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Discussion Starter · #1 ·
Recently i found myself excited by the idea of villages or even cities that have open spaces all around,especially for farming and forestry and parks,surrounding the houses from all sides, what we call dispersed settlement or scattered one.
I found this tonami city in japan Toyama( it think), which is kind of dream for me, where things are so non-crowded, full of open spaces.

Do you have others examples for this kind of places - cities(like tonami) or villages ?
Do you think this kind of economy could somewhere really work(combining farming and accommodation one next each other) ?
 

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Discussion Starter · #3 ·
From philosophical aspect(or utopian one),while it isn't economical worthy - Architectural worthy, it is the best way.
in architectural aspect every building(skyscraper or small one) get a lot of focusing and greenery and can stick out with the appropriate space.
In aspect of human needs - it depends, maybe some people will stick with the cities and nucleated villages, but a lot of people would like the spaces and the nature.
 

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Discussion Starter · #4 ·
i saw video from japan's countryside and nucleated small areas are beautiful as long as they are small area and surrounded by trees or hills.

There is very developed transportation today why we have to stick to high density,full of ugly concrete streets spreading to infinity without any nature.
i know, i know it is necessary to have this kind of settlement but in the near future i hope we will see other examples.
 

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Well, the UK and Netherlands are also masters of this kind of development. Lots of small villages usually with a decent connection to nearby towns, which in turn have connections to larger cities. Take a look on Google Maps - both countries are good examples of contained growth with fairly decent uniform density and a transport network to support it.
 

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^^^^Isn't it beautiful ?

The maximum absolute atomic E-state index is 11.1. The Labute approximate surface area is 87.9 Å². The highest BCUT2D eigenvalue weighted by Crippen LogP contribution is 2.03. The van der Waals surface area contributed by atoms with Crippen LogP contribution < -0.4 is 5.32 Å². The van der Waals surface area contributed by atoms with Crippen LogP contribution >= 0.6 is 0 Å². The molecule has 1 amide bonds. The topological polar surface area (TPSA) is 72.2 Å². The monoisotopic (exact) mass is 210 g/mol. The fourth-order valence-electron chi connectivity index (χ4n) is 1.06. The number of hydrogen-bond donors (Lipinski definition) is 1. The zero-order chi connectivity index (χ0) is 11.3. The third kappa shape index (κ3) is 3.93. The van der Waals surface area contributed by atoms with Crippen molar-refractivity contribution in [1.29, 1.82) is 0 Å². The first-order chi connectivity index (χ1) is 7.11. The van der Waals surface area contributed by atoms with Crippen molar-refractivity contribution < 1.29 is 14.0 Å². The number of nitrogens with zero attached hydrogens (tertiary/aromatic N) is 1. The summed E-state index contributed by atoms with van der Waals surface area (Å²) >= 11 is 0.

No, not in my opinion. It looks horrible. This is neither countryside nor urban area. It reminds me of Belgium, that's notorious for its lack of urban planning, and therefore has buildings scattered all over the countryside, making the countryside ugly and villages less functional.

The picture that castermaild55 posted is for me an example of how NOT to use available land.
 

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No, not in my opinion. It looks horrible. This is neither countryside nor urban area. It reminds me of Belgium, that's notorious for its lack of urban planning, and therefore has buildings scattered all over the countryside, making the countryside ugly and villages less functional.

The picture that castermaild55 posted is for me an example of how NOT to use available land.
That is mostly farming. In Japan the large multi-acre farms are very rare and most farms are small holdings like you see there. The land use in such places is, in fact, largely agricultural. There is little arable land there as, depending on how you count, 70-80% is mountainous, lakes or forest.
 

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Discussion Starter · #12 ·
I have new idea(my new idea it's not new at all).
1)Make the city denser,much denser, full of high rises and skyscrapers, some tree boulevard,some parks but mostly densely built with skyscrapers.
this is the first kind of settlement i would like to be.

2)farming-forestry, semi urban villages - like i describe in this page, low rises buildings with a lot of open spaces around them but quite dispersed,and that get along with nature.

3)open spaces,forests,meadows,natural parks - this has to be seperated and very big, concentrated in mountains and hills and if there are not you have to make it has natural has it can be.
 

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Greater Florianópolis is an interesting case: there's the main conurbation, which encompasses the municipalities of Palhoça, São José, Biguaçu (on this order, S to N, on the continent), as well as continental Florianópolis (part of São José's municipality up until the 1940s), and of course, Florianópolis's central areas (including the CBD - but NOT limited to it), around the Morro Da Cruz massif, on the Island. These areas, combined, are home to about 750k~800k people.

However, Florianópolis's municipality comprises the WHOLE island, and as is visible on the picture, scattered through it are a multitude of villages/small urban nuclei. More than 150k people, a full third of the municipality population, live on them. Notice, also, how the northernmost sector of the Island, whilst still part of the municipality, is actually further from the City Centre than any part of the conurbation on the other municipalities.

The municipal borders are in yellow:
 
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